Hammond may be best known outside the Midwest as the place where Ralphie almost shot his eye out, but it’s actually a thriving city of 80,000, bordering Chicago on the east and enjoying a small slice of Lake Michigan shoreline. It’s one of the oldest cities in Indiana, with first settlers having arrived in 1847, only a few years after Chicago itself was founded.
Chances are that most of the city’s 34,000 homeowners have experienced a wet basement in Hammond. These can range from mildly annoying to majorly destructive and it’s a good idea to understand the local factors that come into play when determining the cause of the problem.
Why Do Homeowners Frequently Experience Wet Basements in Hammond?
In general, basement water problems arise from both construction and environmental factors specific to the home site. Hammond homes are no different; these are some of the things that lead to wet basements there:
- Sandy Soil – Like most of northwest Indiana, the soil in Hammond has a high sand content, both good news and bad news for local basements. Sandy soil is not subject to expansion like the clay soil found farther from Lake Michigan and it drains much better than clay. However, sandy soil is heavier than clay soil when saturated and can exert great lateral pressure on a foundation, leading to cracks and bowing. Also, sandy soil can drain so rapidly during heavy rains that drain tile systems can be overwhelmed by the surge of water.
- High Water Table – There is water in the ground everywhere, sometimes near the surface, sometimes deeply buried. The highest point to which this water reaches underground is called the water table and, the higher it is, the more likely it is to create hydrostatic pressure under a home’s foundation. One of the factors that influence the water table is proximity to a body of water and, with its location so near to Lake Michigan, Hammond has the same high water table common throughout northwest Indiana.
- Concrete Block Foundations – Home foundations constructed of concrete block are very common in northwest Indiana and Hammond homes are no exception. Concrete block creates as solid a foundation as poured concrete but it is subject to different types of seepage and damage. For example, because the blocks are held together by mortar and mortar is the weakest part of the wall, mortar joints may deteriorate and allow seepage. Also, the concrete block itself is porous and it is possible for water to seep through the block and into the basement.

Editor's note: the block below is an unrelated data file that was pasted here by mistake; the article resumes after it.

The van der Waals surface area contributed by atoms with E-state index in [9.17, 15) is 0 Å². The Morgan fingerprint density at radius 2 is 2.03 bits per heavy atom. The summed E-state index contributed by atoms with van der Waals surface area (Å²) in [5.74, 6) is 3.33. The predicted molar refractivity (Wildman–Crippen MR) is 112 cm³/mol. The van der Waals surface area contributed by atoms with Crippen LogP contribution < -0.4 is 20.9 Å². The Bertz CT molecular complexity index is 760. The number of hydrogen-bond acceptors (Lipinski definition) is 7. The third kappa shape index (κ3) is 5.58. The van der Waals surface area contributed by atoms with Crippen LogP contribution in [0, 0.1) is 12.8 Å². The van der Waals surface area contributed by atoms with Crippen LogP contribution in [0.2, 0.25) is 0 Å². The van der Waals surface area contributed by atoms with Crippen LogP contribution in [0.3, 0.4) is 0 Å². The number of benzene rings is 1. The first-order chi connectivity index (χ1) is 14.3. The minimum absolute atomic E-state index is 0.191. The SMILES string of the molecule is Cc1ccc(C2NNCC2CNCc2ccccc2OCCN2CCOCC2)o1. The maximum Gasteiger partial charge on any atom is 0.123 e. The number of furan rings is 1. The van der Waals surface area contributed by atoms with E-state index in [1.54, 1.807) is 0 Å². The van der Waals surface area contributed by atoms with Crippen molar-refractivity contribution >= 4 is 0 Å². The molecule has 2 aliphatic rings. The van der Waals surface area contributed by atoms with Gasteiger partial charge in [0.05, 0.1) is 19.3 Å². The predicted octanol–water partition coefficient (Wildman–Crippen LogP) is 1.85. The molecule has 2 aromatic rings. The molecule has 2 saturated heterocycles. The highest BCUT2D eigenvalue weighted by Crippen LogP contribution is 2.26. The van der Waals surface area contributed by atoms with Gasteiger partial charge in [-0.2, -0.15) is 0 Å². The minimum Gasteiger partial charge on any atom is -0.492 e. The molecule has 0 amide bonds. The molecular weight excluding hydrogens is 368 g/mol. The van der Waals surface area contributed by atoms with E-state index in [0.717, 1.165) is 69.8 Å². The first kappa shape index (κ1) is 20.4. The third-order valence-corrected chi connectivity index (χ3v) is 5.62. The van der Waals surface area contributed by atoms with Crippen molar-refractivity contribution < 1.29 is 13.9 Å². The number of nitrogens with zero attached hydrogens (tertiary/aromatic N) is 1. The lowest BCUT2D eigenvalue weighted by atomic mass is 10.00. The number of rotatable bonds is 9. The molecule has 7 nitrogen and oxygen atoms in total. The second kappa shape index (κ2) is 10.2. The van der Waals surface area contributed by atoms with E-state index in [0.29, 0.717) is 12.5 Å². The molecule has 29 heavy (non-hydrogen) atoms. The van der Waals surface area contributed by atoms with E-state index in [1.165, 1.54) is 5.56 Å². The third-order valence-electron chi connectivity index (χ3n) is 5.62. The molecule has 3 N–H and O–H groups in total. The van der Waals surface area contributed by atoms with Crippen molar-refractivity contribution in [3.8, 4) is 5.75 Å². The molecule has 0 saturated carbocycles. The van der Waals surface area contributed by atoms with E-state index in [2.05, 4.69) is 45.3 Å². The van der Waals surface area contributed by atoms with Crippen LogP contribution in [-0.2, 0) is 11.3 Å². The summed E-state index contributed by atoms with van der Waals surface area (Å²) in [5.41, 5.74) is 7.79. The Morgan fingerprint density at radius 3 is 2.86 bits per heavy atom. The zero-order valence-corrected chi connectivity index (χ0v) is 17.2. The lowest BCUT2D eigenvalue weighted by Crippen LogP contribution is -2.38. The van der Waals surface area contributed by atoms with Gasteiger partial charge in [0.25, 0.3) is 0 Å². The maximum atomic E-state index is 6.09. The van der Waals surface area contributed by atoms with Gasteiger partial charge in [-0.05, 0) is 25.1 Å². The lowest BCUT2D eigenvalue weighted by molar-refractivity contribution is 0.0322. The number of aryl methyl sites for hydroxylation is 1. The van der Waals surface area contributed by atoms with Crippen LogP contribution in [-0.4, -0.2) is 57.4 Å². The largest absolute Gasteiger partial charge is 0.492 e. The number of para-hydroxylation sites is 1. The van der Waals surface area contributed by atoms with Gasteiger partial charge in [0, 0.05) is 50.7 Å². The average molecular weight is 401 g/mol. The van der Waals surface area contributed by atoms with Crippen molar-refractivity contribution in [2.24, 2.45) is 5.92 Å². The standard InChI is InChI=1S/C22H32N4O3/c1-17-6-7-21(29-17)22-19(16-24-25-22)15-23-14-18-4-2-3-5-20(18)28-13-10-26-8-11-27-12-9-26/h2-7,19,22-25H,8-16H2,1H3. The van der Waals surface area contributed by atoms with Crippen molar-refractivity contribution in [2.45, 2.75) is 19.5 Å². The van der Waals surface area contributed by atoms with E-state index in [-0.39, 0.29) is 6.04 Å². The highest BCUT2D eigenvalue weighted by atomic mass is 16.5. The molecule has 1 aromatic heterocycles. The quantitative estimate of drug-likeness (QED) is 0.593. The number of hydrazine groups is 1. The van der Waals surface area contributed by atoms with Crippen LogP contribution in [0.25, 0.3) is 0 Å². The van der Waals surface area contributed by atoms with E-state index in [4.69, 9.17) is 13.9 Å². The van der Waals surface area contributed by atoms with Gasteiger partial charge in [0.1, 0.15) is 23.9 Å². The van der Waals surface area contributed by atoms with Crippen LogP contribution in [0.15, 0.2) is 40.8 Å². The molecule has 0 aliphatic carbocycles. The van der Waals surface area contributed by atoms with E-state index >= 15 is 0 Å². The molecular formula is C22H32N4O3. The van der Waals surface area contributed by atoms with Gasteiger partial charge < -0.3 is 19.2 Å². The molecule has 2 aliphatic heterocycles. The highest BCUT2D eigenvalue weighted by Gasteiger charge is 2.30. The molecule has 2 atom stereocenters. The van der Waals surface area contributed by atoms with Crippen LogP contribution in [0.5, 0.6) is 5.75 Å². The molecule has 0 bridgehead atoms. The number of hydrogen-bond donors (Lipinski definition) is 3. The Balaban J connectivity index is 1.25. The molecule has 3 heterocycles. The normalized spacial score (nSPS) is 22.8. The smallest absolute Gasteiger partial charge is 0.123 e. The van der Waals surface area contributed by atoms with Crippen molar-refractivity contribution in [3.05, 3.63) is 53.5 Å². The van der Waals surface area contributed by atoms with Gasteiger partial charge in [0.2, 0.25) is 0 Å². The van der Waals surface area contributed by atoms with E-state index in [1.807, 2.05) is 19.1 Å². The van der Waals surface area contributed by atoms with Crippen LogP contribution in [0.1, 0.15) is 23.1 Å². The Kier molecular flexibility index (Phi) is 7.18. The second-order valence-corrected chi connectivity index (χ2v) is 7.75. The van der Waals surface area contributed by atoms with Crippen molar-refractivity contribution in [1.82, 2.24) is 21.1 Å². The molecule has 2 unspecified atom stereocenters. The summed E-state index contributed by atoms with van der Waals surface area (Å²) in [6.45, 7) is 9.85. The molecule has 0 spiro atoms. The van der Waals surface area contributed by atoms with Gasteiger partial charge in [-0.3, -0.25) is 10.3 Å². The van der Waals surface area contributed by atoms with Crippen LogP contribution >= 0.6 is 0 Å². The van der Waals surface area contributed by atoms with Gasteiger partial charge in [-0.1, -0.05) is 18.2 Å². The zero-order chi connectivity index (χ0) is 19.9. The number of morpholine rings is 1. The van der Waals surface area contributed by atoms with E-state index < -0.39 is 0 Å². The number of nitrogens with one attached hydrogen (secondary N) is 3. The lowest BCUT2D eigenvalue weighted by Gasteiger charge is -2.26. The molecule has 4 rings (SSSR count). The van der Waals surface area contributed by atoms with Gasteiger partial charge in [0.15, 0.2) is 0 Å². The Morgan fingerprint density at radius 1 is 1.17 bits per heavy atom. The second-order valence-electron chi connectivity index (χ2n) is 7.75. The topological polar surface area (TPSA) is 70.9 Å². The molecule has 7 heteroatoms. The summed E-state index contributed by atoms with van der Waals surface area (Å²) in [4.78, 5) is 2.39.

- Lake Effect Snow – “Lake effect snow” is an unknown term to someone who doesn’t live near the Great Lakes. This winter phenomenon is caused by cold winds blowing across the warmer waters of large bodies of water and, because of locally prevailing wind patterns, tends to affect northwest Indiana more than other areas. Heavier than normal snowfalls mean that more snow piles up around a home’s foundation and with the coming of spring or even an unseasonably warm winter day, the resulting snowmelt can very quickly end up in a Hammond basement.
So, when a homeowner experiences a wet basement in Hammond, there are a number of possible causes and one or a combination of them will be the source of the problem. It takes an experienced eye and knowledge of basements and how they leak to identify the cause and to recommend and implement a permanent repair. At U.S. Waterproofing, we’ve been helping homeowners in Hammond and elsewhere in northwest Indiana keep their basements dry for decades, regardless of water table, soil or heavy snow, so why not ask for our free advice?